Ghana's Kotoka International Airport is the only international airport in the country. Picture: Daily Graphic, Ghana
British online news platforms as well as some newspapers have been awash this week with news that British authorities would now allow flights from Accra, Ghana to land in Heathrow instead of Gatwick as had earlier been proposed by British authorities.
Some of the reportage did very little to hide the disappointment with the result of the ‘airport war’ that was started by a proposal by the Brits late last year. British Airways had planned to redirect flights from Accra to London‘s Gatwick instead of Heathrow, the most prestigious airport in the United Kingdom.
The statement from the Ghanaians in January had read: “[Ghana] will advise itself and take a reciprocal action on behalf of our passengers in the coming days if our call for British Airways to rescind its decision on the movement to Gatwick airport is not heeded,”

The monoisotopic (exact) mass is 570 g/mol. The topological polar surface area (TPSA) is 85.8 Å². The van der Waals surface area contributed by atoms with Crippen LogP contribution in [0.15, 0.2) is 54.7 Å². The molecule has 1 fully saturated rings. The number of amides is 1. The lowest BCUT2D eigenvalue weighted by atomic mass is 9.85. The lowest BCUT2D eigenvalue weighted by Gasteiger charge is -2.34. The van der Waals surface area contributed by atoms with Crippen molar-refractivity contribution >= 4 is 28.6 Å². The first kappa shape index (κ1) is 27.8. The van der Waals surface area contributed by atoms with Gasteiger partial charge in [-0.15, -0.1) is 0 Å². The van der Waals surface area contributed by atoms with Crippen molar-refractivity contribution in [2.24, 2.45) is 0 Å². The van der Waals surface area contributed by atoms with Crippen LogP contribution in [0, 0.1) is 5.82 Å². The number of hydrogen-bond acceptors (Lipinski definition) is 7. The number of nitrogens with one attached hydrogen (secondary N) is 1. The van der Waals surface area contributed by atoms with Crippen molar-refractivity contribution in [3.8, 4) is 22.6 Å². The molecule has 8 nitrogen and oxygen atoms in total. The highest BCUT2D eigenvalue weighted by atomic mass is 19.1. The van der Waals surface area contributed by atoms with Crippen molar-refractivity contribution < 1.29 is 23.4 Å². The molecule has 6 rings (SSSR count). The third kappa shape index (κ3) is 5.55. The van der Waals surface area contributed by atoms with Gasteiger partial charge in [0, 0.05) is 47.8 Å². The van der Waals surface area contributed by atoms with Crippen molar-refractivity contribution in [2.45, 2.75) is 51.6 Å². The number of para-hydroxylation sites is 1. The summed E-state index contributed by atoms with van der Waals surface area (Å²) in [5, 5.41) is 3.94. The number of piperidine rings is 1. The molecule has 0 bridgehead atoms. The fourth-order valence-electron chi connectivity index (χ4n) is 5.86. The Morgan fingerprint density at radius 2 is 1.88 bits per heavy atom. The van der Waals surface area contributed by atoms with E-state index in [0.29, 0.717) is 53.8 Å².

Initially, it seemed to many observers that the Ghanaians were bluffing. But the ministry doubled down in another statement as if to dare their British counterparts.
Compared to Gatwick, the Kumasi Airport does not receive international flights. Gatwick, which is some 45 miles from Heathrow, is considered less prestigious than Heathrow, even though it receives massive international airliners. Kumasi is a municipal airport and plans to convert it into an international station have been proposed by past Ghanaian governments for many years without concrete work. The city is also more than 100 miles from Accra.
The British authorities rescinded their decision and would from March 28, allow flights from Accra’s Kotoka International Airport to resume landing at Heathrow. The change to Gatwick would have affected passengers from Accra in two main ways.
Read more: https://face2faceafrica.com/article/ghana-wins-airport-war-with-britain-but-how-did-the-africans-threaten-britain-into-surrendering?fbclid=IwAR1tqB9EQbacetTFT5ySoAyf3cf8-_ZOz1jgB5h-uEd_ZzAatxbFSRjwoU8